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  • Place of origin:

    Raqqah (possibly, made)

  • Date:

    ca. 1200 (made)

  • Artist/Maker:


  • Materials and Techniques:

    Fritware, possibly moulded in two halves, with a transparent glaze (now degraded)

  • Museum number:


  • Gallery location:

    Islamic Middle East, Room 42, The Jameel Gallery, case WE7, shelf 3

This unique ceramic sculpture depicts a horned bull with a pronounced dewlap, standing on a rectangular base, with his tail curled round between his hind legs. A ring of mounds runs round the edge of the base, suggesting the boundary of a pen. There is no discernible opening, which raises the question of this object’s function. The many other Islamic figurines were probably used for pouring water, but this piece seems to be a unique survival of a small free-standing sculpture.

Physical description

Figure of a bull standing on a rectangular base with the tail curled through his hind legs. With a thoracic hump and a pronounced dewlap. Fritware, possibly moulded in two halves (there is a crack down the middle of the spine) before attachment to the base; transparent glaze, now almost entirely turned through burial an opaque silvery-mushroom colour.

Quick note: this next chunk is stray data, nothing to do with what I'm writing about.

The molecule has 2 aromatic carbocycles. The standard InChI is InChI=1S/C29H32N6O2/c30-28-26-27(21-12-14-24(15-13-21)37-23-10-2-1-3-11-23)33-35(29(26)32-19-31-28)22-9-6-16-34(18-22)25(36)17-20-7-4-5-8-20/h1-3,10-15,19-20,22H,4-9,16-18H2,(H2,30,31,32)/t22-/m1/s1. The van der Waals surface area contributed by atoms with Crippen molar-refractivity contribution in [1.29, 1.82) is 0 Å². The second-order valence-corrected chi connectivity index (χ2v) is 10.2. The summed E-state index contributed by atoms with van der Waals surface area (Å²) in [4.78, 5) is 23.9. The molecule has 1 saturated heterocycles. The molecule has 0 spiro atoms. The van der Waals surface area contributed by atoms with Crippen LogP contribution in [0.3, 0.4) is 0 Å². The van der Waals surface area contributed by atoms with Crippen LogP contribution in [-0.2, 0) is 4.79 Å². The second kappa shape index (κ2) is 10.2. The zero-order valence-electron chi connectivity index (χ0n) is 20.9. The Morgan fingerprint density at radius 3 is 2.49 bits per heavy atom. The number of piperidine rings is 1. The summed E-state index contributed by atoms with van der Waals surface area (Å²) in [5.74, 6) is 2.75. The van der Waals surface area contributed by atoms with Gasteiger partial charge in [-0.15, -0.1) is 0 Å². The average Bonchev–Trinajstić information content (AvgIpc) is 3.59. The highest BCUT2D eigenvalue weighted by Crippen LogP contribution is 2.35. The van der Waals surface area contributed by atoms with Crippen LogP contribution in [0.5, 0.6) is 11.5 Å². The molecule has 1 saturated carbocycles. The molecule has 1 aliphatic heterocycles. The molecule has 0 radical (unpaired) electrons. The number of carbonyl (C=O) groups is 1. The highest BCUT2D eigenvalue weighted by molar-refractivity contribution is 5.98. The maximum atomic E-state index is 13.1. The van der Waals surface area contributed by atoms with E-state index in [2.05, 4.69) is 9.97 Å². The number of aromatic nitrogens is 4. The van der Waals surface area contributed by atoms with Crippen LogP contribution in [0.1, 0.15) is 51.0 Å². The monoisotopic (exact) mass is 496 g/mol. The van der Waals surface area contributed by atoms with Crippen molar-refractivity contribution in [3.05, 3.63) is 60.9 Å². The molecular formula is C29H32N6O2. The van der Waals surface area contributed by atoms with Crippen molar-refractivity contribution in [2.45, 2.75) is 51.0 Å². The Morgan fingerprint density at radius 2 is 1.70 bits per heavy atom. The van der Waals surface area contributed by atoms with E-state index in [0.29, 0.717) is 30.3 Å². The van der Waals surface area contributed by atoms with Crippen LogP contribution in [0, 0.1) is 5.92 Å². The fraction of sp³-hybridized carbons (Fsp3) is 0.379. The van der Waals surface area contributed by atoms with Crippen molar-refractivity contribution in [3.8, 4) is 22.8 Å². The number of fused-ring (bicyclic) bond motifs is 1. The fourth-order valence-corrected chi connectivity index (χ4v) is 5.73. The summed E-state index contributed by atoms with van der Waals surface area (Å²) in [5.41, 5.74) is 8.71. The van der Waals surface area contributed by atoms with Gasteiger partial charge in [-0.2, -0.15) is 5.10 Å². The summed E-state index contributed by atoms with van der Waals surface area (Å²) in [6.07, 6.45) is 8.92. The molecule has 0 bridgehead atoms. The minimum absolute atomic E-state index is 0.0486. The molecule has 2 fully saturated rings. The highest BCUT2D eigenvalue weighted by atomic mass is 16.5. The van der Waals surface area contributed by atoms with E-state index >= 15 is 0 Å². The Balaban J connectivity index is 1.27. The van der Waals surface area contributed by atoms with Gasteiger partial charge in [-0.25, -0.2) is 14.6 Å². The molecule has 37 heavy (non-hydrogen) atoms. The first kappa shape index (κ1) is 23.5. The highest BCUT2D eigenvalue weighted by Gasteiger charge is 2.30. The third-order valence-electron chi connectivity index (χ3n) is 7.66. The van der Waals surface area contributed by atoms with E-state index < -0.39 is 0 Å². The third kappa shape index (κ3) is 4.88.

Place of Origin

Raqqah (possibly, made)


ca. 1200 (made)



Materials and Techniques

Fritware, possibly moulded in two halves, with a transparent glaze (now degraded)


Height: 22.2 cm, Width: 23.6 cm, Depth: 14 cm

Descriptive line

Fritware figurine of a bull with his tail curled through his hind legs, Syria (possibly Raqqa), about 1200.

Bibliographic References (Citation, Note/Abstract, NAL no)

Tim Stanley ed., with Mariam Rosser-Owen and Stephen Vernoit, Palace and Mosque: Islamic Art from the Middle East, London, V&A Publications, 2004, pp. 49-50, pl. 64.

Labels and date

Jameel Gallery

Ox Figurine
Syria, perhaps Raqqah
About 1200

Figurines depicting animals and, more rarely, humans usually had some practical use, as does the small vase to the left. This ox, with a pronounced dewlap and tail curled between its hind legs, is remarkably realistic, but its function has not been established.

Moulded fritware under an opaque white glaze

Museum no. C.36-1980 [2006]
FIGURE OF A BULL, glazed white earthenware.
SYRIAN; about 1200 [Old label]


Fritware; Ceramic



Subjects depicted





Middle East Section

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